I guess it depends on how you define "quality".
From the business point of view, I'd rather have code with a solid ROI than "consistent", "standard", "well layed out" code that doesn't do what it's supposed to or does it very poorly.
Despite what some have said here, I've seen highly consistent, well-documented, easy-to-read code, that just plain doesn't get the job done, or does it so poorly it's useless. One of the worst code solutions I've ever seen was a hierarchy resolution that used 3 procs, 2 UDFs (one of which was recursive), multiple nested cursors, several temp tables (with no indexes or primary keys, of course). It was well documented, nicely laid out, highly readable, and followed all of the company's rules for naming conventions, et al. It also started timing out less than a week after it went into production. I replaced the whole thing with a single function with a single recursive CTE, and it's been running beautifully ever since. But one of the developers here says he gets a headache whenever he tries to read any of my code, because I don't lay it out the way he wants it.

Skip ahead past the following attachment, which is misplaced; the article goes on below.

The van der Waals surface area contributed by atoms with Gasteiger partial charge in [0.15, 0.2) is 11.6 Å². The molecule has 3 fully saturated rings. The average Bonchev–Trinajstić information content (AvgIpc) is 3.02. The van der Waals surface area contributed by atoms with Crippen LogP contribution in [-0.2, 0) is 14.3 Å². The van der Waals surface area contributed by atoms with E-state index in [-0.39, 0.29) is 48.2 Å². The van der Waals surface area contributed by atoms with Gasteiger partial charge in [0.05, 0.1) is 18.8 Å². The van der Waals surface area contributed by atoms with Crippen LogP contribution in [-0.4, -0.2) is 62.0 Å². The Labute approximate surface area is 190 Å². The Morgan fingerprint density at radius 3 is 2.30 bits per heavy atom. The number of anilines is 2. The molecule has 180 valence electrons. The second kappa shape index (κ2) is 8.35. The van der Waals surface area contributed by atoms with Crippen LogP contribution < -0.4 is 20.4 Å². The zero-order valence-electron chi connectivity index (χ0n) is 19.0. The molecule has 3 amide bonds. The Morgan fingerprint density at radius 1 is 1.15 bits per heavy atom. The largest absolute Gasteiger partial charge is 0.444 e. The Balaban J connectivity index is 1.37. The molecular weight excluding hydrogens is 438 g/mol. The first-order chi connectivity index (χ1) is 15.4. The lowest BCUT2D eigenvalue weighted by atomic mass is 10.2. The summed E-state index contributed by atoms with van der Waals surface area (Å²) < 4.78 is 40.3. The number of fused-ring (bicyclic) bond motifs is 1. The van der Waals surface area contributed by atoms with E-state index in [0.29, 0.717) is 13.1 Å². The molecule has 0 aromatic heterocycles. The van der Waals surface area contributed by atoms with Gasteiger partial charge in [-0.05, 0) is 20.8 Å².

Like everyone, I'd rather have both quality and consistency, of course. But if I really do have to choose between the two, I'll take quality. No hesitation, no equivocation, no regrets, definitely quality.
- Gus "GSquared", RSVP, OODA, MAP, NMVP, FAQ, SAT, SQL, DNA, RNA, UOI, IOU, AM, PM, AD, BC, BCE, USA, UN, CF, ROFL, LOL, ETC
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